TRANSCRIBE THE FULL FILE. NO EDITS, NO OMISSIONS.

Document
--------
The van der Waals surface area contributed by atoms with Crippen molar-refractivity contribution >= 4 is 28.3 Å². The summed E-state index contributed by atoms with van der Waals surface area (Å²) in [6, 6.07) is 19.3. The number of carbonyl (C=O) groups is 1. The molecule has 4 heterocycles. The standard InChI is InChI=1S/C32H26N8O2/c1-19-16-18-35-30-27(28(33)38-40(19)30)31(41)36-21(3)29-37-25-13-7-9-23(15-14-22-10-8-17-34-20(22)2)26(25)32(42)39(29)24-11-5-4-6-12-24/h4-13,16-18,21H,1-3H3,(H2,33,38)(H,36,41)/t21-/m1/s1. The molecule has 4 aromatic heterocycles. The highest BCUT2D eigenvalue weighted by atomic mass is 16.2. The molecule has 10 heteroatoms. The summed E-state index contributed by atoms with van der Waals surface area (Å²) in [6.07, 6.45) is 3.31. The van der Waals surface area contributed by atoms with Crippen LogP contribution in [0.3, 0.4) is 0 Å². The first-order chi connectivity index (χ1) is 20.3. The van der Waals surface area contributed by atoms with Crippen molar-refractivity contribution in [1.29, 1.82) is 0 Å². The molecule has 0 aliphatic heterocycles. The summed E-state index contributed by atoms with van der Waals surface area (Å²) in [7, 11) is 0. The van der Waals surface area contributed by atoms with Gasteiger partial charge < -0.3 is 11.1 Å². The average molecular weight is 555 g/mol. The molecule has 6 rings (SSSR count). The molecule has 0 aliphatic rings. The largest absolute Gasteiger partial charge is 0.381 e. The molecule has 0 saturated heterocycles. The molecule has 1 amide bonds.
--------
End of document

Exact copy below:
The van der Waals surface area contributed by atoms with Crippen molar-refractivity contribution >= 4 is 28.3 Å². The summed E-state index contributed by atoms with van der Waals surface area (Å²) in [6, 6.07) is 19.3. The number of carbonyl (C=O) groups is 1. The molecule has 4 heterocycles. The standard InChI is InChI=1S/C32H26N8O2/c1-19-16-18-35-30-27(28(33)38-40(19)30)31(41)36-21(3)29-37-25-13-7-9-23(15-14-22-10-8-17-34-20(22)2)26(25)32(42)39(29)24-11-5-4-6-12-24/h4-13,16-18,21H,1-3H3,(H2,33,38)(H,36,41)/t21-/m1/s1. The molecule has 4 aromatic heterocycles. The highest BCUT2D eigenvalue weighted by atomic mass is 16.2. The molecule has 10 heteroatoms. The summed E-state index contributed by atoms with van der Waals surface area (Å²) in [6.07, 6.45) is 3.31. The van der Waals surface area contributed by atoms with Crippen LogP contribution in [0.3, 0.4) is 0 Å². The first-order chi connectivity index (χ1) is 20.3. The van der Waals surface area contributed by atoms with Crippen molar-refractivity contribution in [1.29, 1.82) is 0 Å². The molecule has 0 aliphatic heterocycles. The summed E-state index contributed by atoms with van der Waals surface area (Å²) in [7, 11) is 0. The van der Waals surface area contributed by atoms with Gasteiger partial charge < -0.3 is 11.1 Å². The average molecular weight is 555 g/mol. The molecule has 6 rings (SSSR count). The molecule has 0 aliphatic rings. The largest absolute Gasteiger partial charge is 0.381 e. The molecule has 0 saturated heterocycles. The molecule has 1 amide bonds.